As the tech ecosystem flourishes in Asia, more and more companies are beginning to recruit employees with a crucial but admittedly challenging metric: culture-fit. It’s one of those things where you know it when you see it. Even if a prospective hire ticks all the boxes in terms of education and experience, if you do not see them getting along with your existing team, you will probably not extend an offer. To reverse the term: They will not fit your culture.
Culture-fit, too, is not a matter of good or bad. Companies, after all, are made up of people, and so the collective culture they spring up will vary wildly. Some company cultures will be formal and hierarchical. Others will be casual and flat. Still, others will be more familiar, where people like to mix work with their personal lives. None of these approaches is wrong — the only time it would be wrong is if a company rushes to hire someone who is clearly not a culture fit.
Hiring someone who is a poor culture-fit will fill the vacant position, but it will cost the company in the long run. As anyone who has worked at a company in Asia can tell you, this person may have a harder time getting along with others, and it could even poison the entire culture. Any value they bring to the company in terms of their actual work would not be worth how they shift the company dynamic, or at worst, make people dread coming into the office. In the end, the person will leave sooner than later, and the company will have to hit the recruiting trail again to find the right person they should have gotten in the first place, who is both qualified and a culture-fit.
How, then, do companies in Asia solve the challenge of culture-fit? A person can have a great resume or LinkedIn profile, after all, but strike you as someone who will clearly not get along with your current team members once you actually bring them in for an interview. Since interviewing someone who is not a culture-fit cost the company money and time, this style of blind recruiting is quickly going out of fashion.
The emerging field of social recruiting aims to improve and expedite this process. To explain social recruiting, it’s best to look at it from the perspective of current employees of a particular company. An average user on Facebook has an average of 600 plus friends. Most of these will resemble him, as they are part of the same network. They may have attended the same school, worked together at a previous organisation, or even belong to the same professional organisations.
Because of your shared background, they would have a much greater chance of thriving in your current organization. Unfortunately, most people would ignore this opportunity, as they are not accustomed to leveraging their social network for recruiting. Some platforms in the west help them do so, such as Jobvite, Greenhouse, and Bullhorn Reach, which help them share job posts to friends, but these platforms are generally geared to western companies and employees.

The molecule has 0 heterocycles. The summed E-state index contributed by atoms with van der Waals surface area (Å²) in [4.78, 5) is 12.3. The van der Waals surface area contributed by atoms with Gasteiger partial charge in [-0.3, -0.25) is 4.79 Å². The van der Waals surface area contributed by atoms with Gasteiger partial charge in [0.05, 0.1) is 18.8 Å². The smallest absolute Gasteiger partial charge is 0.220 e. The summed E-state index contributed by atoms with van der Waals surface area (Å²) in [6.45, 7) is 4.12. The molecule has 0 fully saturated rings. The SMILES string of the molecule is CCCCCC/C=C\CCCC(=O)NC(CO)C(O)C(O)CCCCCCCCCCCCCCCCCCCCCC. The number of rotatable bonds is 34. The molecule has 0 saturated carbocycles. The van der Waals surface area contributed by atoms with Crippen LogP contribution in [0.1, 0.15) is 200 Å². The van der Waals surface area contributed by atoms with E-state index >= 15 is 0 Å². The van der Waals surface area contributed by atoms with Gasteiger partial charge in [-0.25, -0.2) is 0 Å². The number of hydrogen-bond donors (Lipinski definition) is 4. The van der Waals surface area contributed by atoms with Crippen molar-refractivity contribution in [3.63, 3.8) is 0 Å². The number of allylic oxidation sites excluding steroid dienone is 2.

The elegance of two-sided solutions
The first notable company in Asia to emerge in the social recruiting space is Recruitday. Founded by Joel Garcia in 2017 and backed by local VC firm Future Now Ventures, Recruitday advances what it calls social + referral recruiting. Rather than just give people the ability to share job posts on social media, it incentivizes them to do so by enabling companies to offer cash rewards that they can earn by referring candidates. Companies can set rewards at different parts of the recruiting process — such as short-listing or accepting a job offer – that “scouts” can track via their own dashboard.
To look at it from another way, Recruitday addresses the pressing issue of recruiting, and it does so by tapping into unutilised capacity. You may be familiar with the term unutilised capacity from the sharing economy – ride-sharing platforms, for example, use the unutilised capacity of cars by putting them on the road when they would otherwise be idle in a garage or parking lot.
The same principle applies to Recruitday, only the company leverages the utilised capacity of people. Full-time employees looking up to fill their after-hours, freelancers who want to pick up more work in between clients, and stay-at-home-parents who wish to earn while not attending to their child can all serve as scouts. Companies get top candidates who are more likely to be a culture-fit, and scouts augment their income.
The company, in short, empowers one talent pool to vet another talent pool, which other business leaders in Asia should look to as both a case study and as a challenge: How else might we solve two problems with a single solution?
This kind of elegance in problem-solving can apply not just to the recruiting space, but to any two-sided market with less than optimal efficiency. Founders just need the creativity and foresight to see where the two sides of the marketplace can fit together jigsaw-like to create a new and much stronger whole.
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